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Swiss Chard Fordhook (25g)


Swiss Chard Fordhook is claim to fame is glossy puckered leaves with bright white, orange, magenta, red, or yellow veins, and firm stalks to match, rather than a well-developed and flavorful root.

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Swiss Chard Fordhook Swiss Chard Fordhook (25g)


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SKU: swiss-chard-fordhook-25g Categories: Tags: , ,
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Swiss Chard Fordhook

A Swiss chard variant with quicker growth is called Fordhook. Swiss Chard Fordhook has broad, semi-savoy green leaves on white petioles. It has an erect plant habit and is a bolt-tolerant cultivar. Fresh market producers or backyard gardeners should choose Fordhook. This particular type comes from Dizengoff Nigeria.


Swiss Chard Fordhook can be grown all year round in warm regions, from early spring to late October. Although it may thrive in a wide variety of soil types and growing environments, silt-loam and sandy loam with a pH of 6.0-7.0 are the best. For the most delicate leaves, keep the soil evenly moist, but avoid waterlogging. Chard thrives on the chilly evenings and 60 to 70°F days of spring and fall. Even though it can withstand heat, it should be planted in some shade in warm climates.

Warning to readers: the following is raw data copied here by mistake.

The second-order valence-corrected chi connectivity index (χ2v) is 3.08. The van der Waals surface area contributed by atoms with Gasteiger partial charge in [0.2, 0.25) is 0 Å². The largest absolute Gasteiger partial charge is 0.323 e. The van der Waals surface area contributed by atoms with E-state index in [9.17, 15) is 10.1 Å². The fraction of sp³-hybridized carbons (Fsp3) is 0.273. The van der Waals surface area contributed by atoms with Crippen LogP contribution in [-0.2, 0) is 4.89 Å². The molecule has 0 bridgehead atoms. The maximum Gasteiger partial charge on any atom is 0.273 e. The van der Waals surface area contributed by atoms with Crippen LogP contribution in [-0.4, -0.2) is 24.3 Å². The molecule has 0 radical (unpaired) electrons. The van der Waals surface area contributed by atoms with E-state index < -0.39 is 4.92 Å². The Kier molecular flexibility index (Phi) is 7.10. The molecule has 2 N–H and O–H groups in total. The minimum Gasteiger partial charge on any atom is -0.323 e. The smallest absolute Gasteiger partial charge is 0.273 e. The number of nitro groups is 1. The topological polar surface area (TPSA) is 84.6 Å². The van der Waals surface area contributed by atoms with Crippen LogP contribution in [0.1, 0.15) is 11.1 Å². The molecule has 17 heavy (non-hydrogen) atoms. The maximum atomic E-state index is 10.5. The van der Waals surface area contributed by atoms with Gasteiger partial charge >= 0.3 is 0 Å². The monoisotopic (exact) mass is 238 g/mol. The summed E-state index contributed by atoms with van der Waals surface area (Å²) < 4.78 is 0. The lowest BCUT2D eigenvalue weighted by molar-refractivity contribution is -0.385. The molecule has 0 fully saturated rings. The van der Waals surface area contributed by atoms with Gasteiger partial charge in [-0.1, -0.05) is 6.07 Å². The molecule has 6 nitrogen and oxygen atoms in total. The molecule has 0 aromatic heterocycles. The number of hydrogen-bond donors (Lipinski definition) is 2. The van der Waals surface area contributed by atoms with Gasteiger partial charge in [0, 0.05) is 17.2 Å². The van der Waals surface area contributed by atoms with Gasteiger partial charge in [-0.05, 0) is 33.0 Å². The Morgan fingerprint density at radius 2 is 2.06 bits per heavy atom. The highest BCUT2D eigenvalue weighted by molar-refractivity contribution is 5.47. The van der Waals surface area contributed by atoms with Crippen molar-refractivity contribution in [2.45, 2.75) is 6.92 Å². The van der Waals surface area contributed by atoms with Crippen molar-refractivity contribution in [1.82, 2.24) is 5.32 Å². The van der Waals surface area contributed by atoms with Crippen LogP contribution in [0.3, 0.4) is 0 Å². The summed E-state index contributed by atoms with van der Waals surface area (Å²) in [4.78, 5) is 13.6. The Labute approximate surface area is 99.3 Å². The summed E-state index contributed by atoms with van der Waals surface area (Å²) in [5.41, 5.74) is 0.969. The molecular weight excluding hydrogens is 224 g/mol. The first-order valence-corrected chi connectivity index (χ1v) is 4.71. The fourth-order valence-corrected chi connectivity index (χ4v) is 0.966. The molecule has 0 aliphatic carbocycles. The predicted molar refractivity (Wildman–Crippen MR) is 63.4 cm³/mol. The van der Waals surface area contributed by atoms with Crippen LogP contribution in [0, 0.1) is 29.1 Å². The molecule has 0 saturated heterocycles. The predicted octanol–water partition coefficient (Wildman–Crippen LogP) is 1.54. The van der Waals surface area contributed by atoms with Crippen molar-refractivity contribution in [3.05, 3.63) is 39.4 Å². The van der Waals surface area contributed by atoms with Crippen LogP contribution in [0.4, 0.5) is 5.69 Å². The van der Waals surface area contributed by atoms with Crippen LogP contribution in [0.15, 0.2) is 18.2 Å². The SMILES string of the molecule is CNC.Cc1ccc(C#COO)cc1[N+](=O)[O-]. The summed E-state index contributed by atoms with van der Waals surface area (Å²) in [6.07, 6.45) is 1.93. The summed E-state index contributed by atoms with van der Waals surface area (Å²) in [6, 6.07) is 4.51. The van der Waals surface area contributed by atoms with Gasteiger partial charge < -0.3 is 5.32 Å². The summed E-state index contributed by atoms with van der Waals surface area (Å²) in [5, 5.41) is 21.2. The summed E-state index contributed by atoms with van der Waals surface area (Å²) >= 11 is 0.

Although transplanting is an option, direct seeding of chard is more common. Beginning the day of the last spring frost, direct seed. Plant seeds 1-2 inches deep and spaced 12–18 inches apart between rows. Seed germination takes 7 to 12 days. As the plants grow bigger, thin them to 8–12 inches apart (you can eat the trimmings). Starter trays should be filled with sterile seed starting mix to start seedlings inside. Plant two seeds in each cell, one-half inch deep. 65 to 75°F is the optimum soil temperature for germination. to one plant per cell, thin. Before transplantation, seedlings should be hardened off for 5-7 days. Transplant 3–4 week old seedlings outside after the last frost, spacing them 8–12 inches apart and leaving 12–18 inches between rows in a healthy garden bed. Try to avoid disturbing the roots while transplanting

Swiss Chard Fordhook is largely free of pests and diseases. To avoid Cercospora Leaf Spots and other soil-borne illnesses, practice crop rotation. Use row coverings or crush leaf miners in the leaf to keep them out. Keep snails and slugs away from new seedlings.


While the chard leaves are still fragile, harvest them regularly, starting at the base of the plant. Allow the topmost, newly formed leaves to continue to grow. While delicate chard leaves can be stored in the refrigerator for a few days, it is recommended to utilize them straight away.





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